Kellen Moore is a sort of "boy wonder" in the coaching ranks. After spending a few years as a backup quarterback with the Lions and Cowboys, Dallas hired Moore as its new quarterbacks coach in 2018. He was promoted to his current role less than a year later, and, at just 33 years old, he has the potential to lead a team for a long time. Moore's interviews this offseason will include the Vikings, Broncos, Jaguars, and Dolphins.


Dan Quinn, Defensive Coordinator, Dallas Cowboys

Quinn is best known for his time as head coach in Atlanta and as defensive coordinator during the "Legion of Boom" days in Seattle. He was fired from Atlanta a year ago and has done a good job re-shaping the Cowboys' defense. There are still some weaknesses on that particular unit, but his track record and prior head coaching experiences make him a desired candidate throughout the league. He is expected to interview with Chicago, Minnesota, Miami, Denver, and the New York Giants.


Mike McDaniel, Offensive Coordinator, San Francisco 49ers

Mike McDaniel is one of the up-and-comers of the Shanahan coaching tree. He received a promotion to offensive coordinator last offseason when Mike LaFleur left to join Robert Saleh's staff with the Jets. In his first year as coordinator, San Francisco made the playoffs and had the seventh-best offense (by yardage) in the NFL. There was much more to be desired in the passing game, and they could have scored more points, but that's a pretty good year from a first-time play-caller. Teams clearly see high potential in McDaniel and he will interview with Miami.


DeMeco Ryans, Defensive Coordinator, San Francisco 49ers

Ryans was an All-Pro NFL linebacker and spent his 10-year career with the Texans and the Eagles. He joined San Francisco as a quality control coach in 2017 and was named defensive coordinator prior to this season--replacing Jets' head coach Robert Saleh. The Niners' defense didn't miss a beat in 2021, allowing just 21.5 points per game and finishing third in the entire league. That quick success has earned Ryans an interview with the Vikings.


Rich Bisaccia, Interim Head Coach/Special Teams Coordinator, Las Vegas Raiders

He hasn't been on anyone's public list but, as I said on the last podcast episode, and many others have said in the media, Rich Bisaccia deserves praise for the job he has done as the interim coach in Vegas and should be considered for the full-time job. It is unlikely he will actually get it since the team likely wants an experienced head coach, but Bisaccia inherited a nearly impossible situation given all the Raiders dealt with off the field and got his team to the playoffs. To me, that sounds like a legitimate candidate.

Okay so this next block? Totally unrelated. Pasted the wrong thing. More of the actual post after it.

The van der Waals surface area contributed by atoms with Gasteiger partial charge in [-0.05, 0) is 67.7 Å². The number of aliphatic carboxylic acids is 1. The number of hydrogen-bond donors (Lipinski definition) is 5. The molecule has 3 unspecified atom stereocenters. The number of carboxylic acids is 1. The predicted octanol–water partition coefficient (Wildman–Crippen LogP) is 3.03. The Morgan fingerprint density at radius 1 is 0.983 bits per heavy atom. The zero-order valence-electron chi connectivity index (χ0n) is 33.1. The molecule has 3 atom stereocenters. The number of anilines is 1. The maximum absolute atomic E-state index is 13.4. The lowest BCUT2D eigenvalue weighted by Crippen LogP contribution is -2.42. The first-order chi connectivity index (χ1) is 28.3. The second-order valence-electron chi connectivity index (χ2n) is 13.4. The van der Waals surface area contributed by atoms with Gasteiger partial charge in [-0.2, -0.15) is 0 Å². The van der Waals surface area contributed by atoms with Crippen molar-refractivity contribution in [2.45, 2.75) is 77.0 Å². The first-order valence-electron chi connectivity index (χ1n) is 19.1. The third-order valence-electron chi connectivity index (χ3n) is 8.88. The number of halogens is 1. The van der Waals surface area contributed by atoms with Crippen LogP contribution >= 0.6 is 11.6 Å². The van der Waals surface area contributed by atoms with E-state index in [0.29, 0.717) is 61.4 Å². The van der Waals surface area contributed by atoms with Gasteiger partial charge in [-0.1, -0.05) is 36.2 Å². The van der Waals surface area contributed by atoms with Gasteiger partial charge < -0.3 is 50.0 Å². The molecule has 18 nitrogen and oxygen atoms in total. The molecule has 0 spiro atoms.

Kevin O'Connell, Offensive Coordinator, Los Angeles Rams

At 36 years of age, O'Connell continues the trend of young coaching candidates who also spent time as players in the league. He was a third-round pick in 2008 and spent time with New England, Detroit, Miami, San Diego, and the Jets. After serving as an offensive assistant for years, O'Connell was promoted to offensive coordinator for Washington in 2019. The next coaching staff did not keep him and the Rams swooped in. In his time in LA, the Rams have built a potent offense that has led them into the Divisional Round of this year's playoffs. In an offensively-driven league, O'Connell is going to continue to get looks and may snag a job eventually.


Jonathan Gannon, Defensive Coordinator, Philadelphia Eagles

This is a candidate I have real questions about. The Eagles' defense has been average at best in recent years and didn't really come to play in the biggest games this year. In fact, I think many Philly fans would be thrilled if someone else took him off their hands. He did work with some pretty good players in Minnesota, but his next stop in Indy wasn't as successful, and he only has one year under his belt as a coordinator. Yet, he somehow made the interview lists for Denver, Houston, and Minnesota.


Hines Ward, Wide Receivers Coach, Florida Atlantic University

Ward was a phenomenal NFL wide receiver and has been praised as a successful future coach or executive in the league. I have no issues with a team kicking the tires on an interview with him; I just wonder if he's ready yet. He is still relatively new to the coaching ranks, so it may take him a few tries. He reportedly has an interview with Houston this year.


Joe Lombardi, Offensive Coordinator, Los Angeles Chargers